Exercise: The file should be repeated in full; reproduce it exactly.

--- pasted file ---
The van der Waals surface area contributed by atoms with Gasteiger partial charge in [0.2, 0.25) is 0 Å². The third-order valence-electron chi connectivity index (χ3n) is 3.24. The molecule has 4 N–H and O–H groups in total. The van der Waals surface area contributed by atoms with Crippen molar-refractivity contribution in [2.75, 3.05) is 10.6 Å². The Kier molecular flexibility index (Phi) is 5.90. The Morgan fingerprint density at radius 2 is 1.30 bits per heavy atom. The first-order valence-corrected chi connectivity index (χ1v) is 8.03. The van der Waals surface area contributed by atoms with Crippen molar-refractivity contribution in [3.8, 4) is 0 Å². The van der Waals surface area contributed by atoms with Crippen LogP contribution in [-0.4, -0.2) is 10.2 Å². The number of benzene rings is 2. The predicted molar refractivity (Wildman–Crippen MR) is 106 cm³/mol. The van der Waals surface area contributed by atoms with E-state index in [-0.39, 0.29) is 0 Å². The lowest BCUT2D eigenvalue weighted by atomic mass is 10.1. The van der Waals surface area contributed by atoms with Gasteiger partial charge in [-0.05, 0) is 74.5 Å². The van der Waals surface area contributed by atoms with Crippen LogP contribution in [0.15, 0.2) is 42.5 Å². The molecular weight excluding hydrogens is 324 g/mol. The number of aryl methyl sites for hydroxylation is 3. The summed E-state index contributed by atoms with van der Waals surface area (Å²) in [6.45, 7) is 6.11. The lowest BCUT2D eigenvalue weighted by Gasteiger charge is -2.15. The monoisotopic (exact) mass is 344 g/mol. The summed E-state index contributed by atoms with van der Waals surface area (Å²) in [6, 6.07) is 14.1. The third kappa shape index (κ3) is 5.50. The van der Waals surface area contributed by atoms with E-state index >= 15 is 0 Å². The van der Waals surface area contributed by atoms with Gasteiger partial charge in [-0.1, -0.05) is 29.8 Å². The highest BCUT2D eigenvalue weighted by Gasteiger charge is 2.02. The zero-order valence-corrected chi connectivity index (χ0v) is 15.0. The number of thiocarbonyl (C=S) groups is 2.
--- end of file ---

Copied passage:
The van der Waals surface area contributed by atoms with Gasteiger partial charge in [0.2, 0.25) is 0 Å². The third-order valence-electron chi connectivity index (χ3n) is 3.24. The molecule has 4 N–H and O–H groups in total. The van der Waals surface area contributed by atoms with Crippen molar-refractivity contribution in [2.75, 3.05) is 10.6 Å². The Kier molecular flexibility index (Phi) is 5.90. The Morgan fingerprint density at radius 2 is 1.30 bits per heavy atom. The first-order valence-corrected chi connectivity index (χ1v) is 8.03. The van der Waals surface area contributed by atoms with Crippen molar-refractivity contribution in [3.8, 4) is 0 Å². The van der Waals surface area contributed by atoms with Crippen LogP contribution in [-0.4, -0.2) is 10.2 Å². The number of benzene rings is 2. The predicted molar refractivity (Wildman–Crippen MR) is 106 cm³/mol. The van der Waals surface area contributed by atoms with E-state index in [-0.39, 0.29) is 0 Å². The lowest BCUT2D eigenvalue weighted by atomic mass is 10.1. The van der Waals surface area contributed by atoms with Gasteiger partial charge in [-0.05, 0) is 74.5 Å². The van der Waals surface area contributed by atoms with Crippen LogP contribution in [0.15, 0.2) is 42.5 Å². The molecular weight excluding hydrogens is 324 g/mol. The number of aryl methyl sites for hydroxylation is 3. The summed E-state index contributed by atoms with van der Waals surface area (Å²) in [6.45, 7) is 6.11. The lowest BCUT2D eigenvalue weighted by Gasteiger charge is -2.15. The monoisotopic (exact) mass is 344 g/mol. The summed E-state index contributed by atoms with van der Waals surface area (Å²) in [6, 6.07) is 14.1. The third kappa shape index (κ3) is 5.50. The van der Waals surface area contributed by atoms with E-state index >= 15 is 0 Å². The van der Waals surface area contributed by atoms with Gasteiger partial charge in [-0.1, -0.05) is 29.8 Å². The highest BCUT2D eigenvalue weighted by Gasteiger charge is 2.02. The zero-order valence-corrected chi connectivity index (χ0v) is 15.0. The number of thiocarbonyl (C=S) groups is 2.